If a person commits a sin (which one would tend to think is minor i.e. cheating on tests, yet is actually very serious) that he has repented for in the past, does that not nullify the prior repentance? If a person feels sorry for having done something, yet is overcome by temptation after such repentance and commits the same sin again, can the person have hopes of being forgiven simply for the remorse once felt? Finally, should a person not bother repenting for something he knows he may end up committing as a sin later, despite the fact that somewhere in that person’s heart, there is fear of God? In such a case, would it not be better to ask for forgiveness after succumbing to temptation and just hope that God would forgive instead of punishing?
True repentance actually implies that the person is:
Truly remorseful and ashamed of having done something, which God does not like;
Willing and ready, wherever possible, to undo the effects, which he is aware of, of the wrong or sin that he had committed;
Committed to correct his behavior and refrain, to all possible extent, from the wrong or sin, which he had committed in the past.
As one can easily see, most of the factors that account for true repentance are, in fact, internal to the heart and soul of the repenting individual and, therefore, may not be verifiable on a purely human standard. Nevertheless, the concerned individual is, generally, quite aware of the presence of these factors in his repentance. If these factors are present in a person’s repentance, then, however grave a sin the person may have committed, he can hope for the forgiveness of the Just. While, on the other hand, if these factors are not present, then the apparent repentance of the person are merely words, which are worthless if they lack the required spirit.
It should also be clear from the foregoing explanation that true repentance must, as a condition of its truthfulness, entail a commitment to correct one’s behavior and to sincerely try to refrain from that sin in future. This indeed is an essential condition. Nevertheless, we know that even strong commitments can sometimes fail. Such failures, even though they do not affect the sincerity or the truthfulness of his remorse, repentance and commitment for correction, yet they do indicate that the person has a weakness for the particular sin. This realization and appreciation of a grave weakness should further strengthen the person’s commitment to try and save himself from getting trapped in Satan’s seductions, especially with reference to that particular sin. The individual, under such circumstances should revitalize his efforts of saving himself from the wrong, return to the path of repentance and correction and continue his journey towards God’s paradise, with renewed vigor. Under no circumstances, should an individual lose hope in God’s mercy. We must remember that in the final analysis, it is not perfection that is required from us, but our sincere efforts in the way of self-purification and cleansing that would, insha’Allah, qualify us for the eternal bliss of paradise. We must remember that the doors of repentance remain wide open, for each individual, till the time of his death; and we must not forget that seducing a person into losing hope in God’s mercy and forgiveness is the ultimate victory of Satan.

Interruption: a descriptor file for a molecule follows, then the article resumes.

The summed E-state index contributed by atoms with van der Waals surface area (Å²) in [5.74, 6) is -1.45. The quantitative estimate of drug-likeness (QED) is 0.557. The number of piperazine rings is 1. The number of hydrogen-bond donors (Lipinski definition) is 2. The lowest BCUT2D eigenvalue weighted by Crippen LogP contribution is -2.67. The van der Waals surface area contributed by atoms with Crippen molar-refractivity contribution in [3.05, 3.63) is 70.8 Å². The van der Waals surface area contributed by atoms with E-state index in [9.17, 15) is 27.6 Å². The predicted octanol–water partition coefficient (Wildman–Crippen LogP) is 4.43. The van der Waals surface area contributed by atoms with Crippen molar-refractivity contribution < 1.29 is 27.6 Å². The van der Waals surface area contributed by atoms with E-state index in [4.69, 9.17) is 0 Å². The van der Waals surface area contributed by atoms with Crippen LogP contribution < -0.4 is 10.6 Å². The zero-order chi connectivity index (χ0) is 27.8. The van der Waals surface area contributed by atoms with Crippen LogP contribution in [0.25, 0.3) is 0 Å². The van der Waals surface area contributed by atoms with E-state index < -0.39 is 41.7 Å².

Therefore, even if Satan succeeds in inciting us to return to an extremely grave sin, even after we have committed to refrain from it, we must turn back to the path of the Merciful with increased vigor and commitment.
I hope this helps.
December 27, 2001